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The last Queen of Ancient Egypt was Cleopatra VII from the Ptolemaic Dynasty, who ruled from 51 to 30 B.C.E, confronting Roman power with a political strategy based on personal magnetism and a luxurious lifestyle. At a very young age, she became the lover of the much older Julius Cesar, before beginning a long-lasting and deep love affair with Mark Antony, which would only end with their deaths.
To the two most famous lovers from antiquity, we attribute the merit of having created one of the first gastronomic associations in history: Antony and Cleopatra gathered together the era’s most renowned gourmands, calling the group The Circle of Incomparables. The members enjoyed hunting expeditions and parties, discussions with scholars and librarians, and adventurous expeditions into neighbourhoods of ill-repute.
The discovery and translations of certain papyruses discovered in the Oasis of Faiyum, the richest in Cleopatra’s kingdom, has revealed interesting indications regarding the gastronomy of the era. The Egyptians were the precursors of the Mediterranean diet and not, as one might logically assume, the Arab diet, which is heavier with spices. They used extra-virgin olive oil, light cheeses, vegetables, legumes, grains, aromatic herbs, and enjoyed meals based around meat and fish. Thanks to the documents, we learn that at the table of history’s most famous Queen, a cultivated, intelligent woman (it’s said that she was capable of irresistible conversation), she often served stuffed pigeon accompanied by seasonal vegetables. Guests also enjoyed fava bean soup, as well as soups of barley and spelt, which usually opened the meal. Wild game often alternated with mutton. And on the most refined occasions, fish from the Nile took centre stage. Desserts consisted of delicious cakes made from figs and nuts, covered with honey. And to refresh the diners palates, tables never lacked good Greek wine and beer, a precious legacy from the Pharaohs.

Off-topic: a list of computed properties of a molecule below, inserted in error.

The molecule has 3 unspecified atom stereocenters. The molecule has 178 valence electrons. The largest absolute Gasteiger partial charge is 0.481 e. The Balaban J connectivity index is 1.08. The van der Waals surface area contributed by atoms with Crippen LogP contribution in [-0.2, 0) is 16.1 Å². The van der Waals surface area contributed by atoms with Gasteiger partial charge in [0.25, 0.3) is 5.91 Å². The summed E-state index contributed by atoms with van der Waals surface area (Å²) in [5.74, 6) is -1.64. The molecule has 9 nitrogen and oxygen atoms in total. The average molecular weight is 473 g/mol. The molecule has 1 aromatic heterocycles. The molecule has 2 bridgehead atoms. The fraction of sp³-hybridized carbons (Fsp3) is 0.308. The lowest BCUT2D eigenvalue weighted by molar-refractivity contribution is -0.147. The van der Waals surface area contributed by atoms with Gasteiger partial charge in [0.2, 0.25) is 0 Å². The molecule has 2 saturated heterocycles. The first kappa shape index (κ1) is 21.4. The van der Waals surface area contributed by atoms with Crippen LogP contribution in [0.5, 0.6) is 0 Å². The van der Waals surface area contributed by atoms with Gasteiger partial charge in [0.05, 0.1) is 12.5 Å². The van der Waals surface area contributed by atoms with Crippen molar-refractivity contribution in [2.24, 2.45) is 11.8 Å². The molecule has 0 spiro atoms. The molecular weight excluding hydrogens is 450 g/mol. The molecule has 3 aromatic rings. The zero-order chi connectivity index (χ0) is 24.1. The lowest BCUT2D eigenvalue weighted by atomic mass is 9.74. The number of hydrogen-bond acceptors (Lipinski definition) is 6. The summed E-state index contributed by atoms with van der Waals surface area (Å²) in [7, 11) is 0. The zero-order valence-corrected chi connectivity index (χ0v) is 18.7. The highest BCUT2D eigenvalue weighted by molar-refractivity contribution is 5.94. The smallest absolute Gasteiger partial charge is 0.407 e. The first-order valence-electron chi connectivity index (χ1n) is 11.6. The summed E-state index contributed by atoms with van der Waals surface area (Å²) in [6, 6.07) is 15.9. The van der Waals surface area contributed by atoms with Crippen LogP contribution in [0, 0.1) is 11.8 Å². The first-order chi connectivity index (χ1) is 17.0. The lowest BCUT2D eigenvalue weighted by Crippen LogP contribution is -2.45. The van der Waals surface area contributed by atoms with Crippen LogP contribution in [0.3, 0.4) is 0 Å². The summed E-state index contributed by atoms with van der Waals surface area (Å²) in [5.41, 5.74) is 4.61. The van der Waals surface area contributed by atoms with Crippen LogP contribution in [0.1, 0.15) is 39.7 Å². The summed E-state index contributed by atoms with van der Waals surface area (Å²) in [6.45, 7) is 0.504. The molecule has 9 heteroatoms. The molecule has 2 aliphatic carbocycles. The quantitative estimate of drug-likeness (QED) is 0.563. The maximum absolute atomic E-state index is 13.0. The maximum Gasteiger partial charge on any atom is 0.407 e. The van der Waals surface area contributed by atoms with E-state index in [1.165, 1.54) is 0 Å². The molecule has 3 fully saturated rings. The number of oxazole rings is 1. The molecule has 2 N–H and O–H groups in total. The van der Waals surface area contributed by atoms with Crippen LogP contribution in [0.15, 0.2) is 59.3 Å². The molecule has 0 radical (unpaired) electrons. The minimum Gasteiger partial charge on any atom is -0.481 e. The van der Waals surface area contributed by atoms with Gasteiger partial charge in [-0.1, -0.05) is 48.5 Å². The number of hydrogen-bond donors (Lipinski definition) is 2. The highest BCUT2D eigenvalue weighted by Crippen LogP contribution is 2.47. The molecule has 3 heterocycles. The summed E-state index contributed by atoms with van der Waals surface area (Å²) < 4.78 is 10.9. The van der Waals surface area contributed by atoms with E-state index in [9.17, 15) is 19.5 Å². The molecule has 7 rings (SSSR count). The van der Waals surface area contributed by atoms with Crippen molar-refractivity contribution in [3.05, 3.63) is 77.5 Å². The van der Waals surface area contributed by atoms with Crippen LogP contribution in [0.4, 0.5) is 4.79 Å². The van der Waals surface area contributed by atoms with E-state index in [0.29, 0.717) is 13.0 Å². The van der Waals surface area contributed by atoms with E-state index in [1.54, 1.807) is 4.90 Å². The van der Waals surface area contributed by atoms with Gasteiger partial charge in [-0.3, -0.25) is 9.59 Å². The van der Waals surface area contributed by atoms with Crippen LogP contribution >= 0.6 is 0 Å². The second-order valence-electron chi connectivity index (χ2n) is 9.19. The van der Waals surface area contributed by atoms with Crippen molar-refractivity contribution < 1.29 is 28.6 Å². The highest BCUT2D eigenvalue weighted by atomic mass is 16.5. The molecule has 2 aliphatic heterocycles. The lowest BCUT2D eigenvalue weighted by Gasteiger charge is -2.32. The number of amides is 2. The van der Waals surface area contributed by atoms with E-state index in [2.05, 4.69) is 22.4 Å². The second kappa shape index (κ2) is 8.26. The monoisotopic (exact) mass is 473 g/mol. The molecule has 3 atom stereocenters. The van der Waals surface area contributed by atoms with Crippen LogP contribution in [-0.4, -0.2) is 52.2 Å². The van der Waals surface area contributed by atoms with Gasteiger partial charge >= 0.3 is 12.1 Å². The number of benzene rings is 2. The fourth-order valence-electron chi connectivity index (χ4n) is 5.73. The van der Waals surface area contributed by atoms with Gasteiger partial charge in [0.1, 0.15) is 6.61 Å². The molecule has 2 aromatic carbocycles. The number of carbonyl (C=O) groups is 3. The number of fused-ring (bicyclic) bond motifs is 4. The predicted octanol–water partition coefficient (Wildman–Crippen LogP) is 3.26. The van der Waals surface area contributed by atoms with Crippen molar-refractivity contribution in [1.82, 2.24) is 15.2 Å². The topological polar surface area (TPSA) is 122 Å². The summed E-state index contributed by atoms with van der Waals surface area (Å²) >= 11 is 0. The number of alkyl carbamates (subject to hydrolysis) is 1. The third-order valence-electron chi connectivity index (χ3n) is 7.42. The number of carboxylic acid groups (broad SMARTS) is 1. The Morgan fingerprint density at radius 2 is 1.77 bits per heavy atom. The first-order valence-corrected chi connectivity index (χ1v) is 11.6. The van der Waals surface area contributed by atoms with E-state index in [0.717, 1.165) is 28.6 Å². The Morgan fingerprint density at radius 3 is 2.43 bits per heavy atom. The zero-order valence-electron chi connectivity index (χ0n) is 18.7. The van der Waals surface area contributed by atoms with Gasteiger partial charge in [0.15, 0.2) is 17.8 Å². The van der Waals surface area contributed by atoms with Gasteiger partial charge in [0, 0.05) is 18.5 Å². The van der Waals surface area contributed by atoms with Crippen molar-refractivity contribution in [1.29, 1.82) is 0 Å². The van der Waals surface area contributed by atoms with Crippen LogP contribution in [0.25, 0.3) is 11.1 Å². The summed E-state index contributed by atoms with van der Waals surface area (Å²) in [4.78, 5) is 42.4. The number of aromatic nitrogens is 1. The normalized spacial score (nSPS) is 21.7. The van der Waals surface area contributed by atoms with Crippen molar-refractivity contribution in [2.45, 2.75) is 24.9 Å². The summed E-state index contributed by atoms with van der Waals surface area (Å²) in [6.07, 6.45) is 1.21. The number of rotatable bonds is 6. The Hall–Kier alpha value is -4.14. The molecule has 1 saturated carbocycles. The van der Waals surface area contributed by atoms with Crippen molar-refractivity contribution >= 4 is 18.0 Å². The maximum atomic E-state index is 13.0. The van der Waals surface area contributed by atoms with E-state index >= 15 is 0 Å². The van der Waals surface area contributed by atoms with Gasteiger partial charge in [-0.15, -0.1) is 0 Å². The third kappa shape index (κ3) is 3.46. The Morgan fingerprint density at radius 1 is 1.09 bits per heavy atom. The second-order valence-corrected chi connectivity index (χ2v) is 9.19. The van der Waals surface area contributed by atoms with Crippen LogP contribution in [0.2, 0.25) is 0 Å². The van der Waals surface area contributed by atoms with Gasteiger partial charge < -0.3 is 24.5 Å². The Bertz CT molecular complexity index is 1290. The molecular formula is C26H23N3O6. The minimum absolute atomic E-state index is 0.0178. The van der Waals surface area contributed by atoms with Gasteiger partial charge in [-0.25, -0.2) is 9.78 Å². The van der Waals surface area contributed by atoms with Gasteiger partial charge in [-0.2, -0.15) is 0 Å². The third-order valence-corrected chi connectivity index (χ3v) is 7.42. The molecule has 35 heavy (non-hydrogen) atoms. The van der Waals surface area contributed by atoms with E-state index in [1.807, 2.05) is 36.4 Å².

Searching through their incomparable lives, there are two memorable episodes left behind by Cleopatra and Antony. The first was a wager between the two of them regarding who could host the most expensive banquet. The event, narrated by Pliny the Elder, and immortalised in numerous paintings, reveals that Antony was frantic ally hunting for the rarest and most exotic foods, and Cleopatra spent more than ten million sesterces in expensive delicacies, and in doing so, melted one of her exquisite, priceless earrings in a glass of vinegar.
The other episode recounts the daily excesses practiced in the royal kitchens of Alexandria. The scene, described by the doctor Filota to his grandfather Plutarch, talks about his visit to the court and his shock in discovering that the kitchen contained eight wild boars in various stages of roasting, because Mark Antony required that perfectly-cooked meat be available at any moment in the day, in the event that he should feel hungry or receive an unexpected visit by guests.
This story is taken from the book Tacuinum dè Eccellentissimi, ali&no publisher